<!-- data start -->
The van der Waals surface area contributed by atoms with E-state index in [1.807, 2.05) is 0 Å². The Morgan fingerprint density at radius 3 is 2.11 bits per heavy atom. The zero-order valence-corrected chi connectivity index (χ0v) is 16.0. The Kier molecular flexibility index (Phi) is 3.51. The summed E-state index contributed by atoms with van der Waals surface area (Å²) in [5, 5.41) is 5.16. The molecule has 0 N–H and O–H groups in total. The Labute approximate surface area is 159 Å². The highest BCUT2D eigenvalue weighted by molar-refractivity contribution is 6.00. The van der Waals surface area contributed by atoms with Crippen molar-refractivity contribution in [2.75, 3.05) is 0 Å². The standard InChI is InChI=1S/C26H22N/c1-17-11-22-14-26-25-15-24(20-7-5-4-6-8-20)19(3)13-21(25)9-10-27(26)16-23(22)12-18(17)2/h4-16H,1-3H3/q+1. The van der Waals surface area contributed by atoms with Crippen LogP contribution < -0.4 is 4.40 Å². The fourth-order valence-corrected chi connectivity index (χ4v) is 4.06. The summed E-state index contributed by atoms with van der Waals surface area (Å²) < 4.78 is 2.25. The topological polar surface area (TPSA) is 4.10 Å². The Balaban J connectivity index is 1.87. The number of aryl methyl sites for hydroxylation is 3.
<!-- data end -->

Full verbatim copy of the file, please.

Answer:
The van der Waals surface area contributed by atoms with E-state index in [1.807, 2.05) is 0 Å². The Morgan fingerprint density at radius 3 is 2.11 bits per heavy atom. The zero-order valence-corrected chi connectivity index (χ0v) is 16.0. The Kier molecular flexibility index (Phi) is 3.51. The summed E-state index contributed by atoms with van der Waals surface area (Å²) in [5, 5.41) is 5.16. The molecule has 0 N–H and O–H groups in total. The Labute approximate surface area is 159 Å². The highest BCUT2D eigenvalue weighted by molar-refractivity contribution is 6.00. The van der Waals surface area contributed by atoms with Crippen molar-refractivity contribution in [2.75, 3.05) is 0 Å². The standard InChI is InChI=1S/C26H22N/c1-17-11-22-14-26-25-15-24(20-7-5-4-6-8-20)19(3)13-21(25)9-10-27(26)16-23(22)12-18(17)2/h4-16H,1-3H3/q+1. The van der Waals surface area contributed by atoms with Crippen LogP contribution < -0.4 is 4.40 Å². The fourth-order valence-corrected chi connectivity index (χ4v) is 4.06. The summed E-state index contributed by atoms with van der Waals surface area (Å²) < 4.78 is 2.25. The topological polar surface area (TPSA) is 4.10 Å². The Balaban J connectivity index is 1.87. The number of aryl methyl sites for hydroxylation is 3.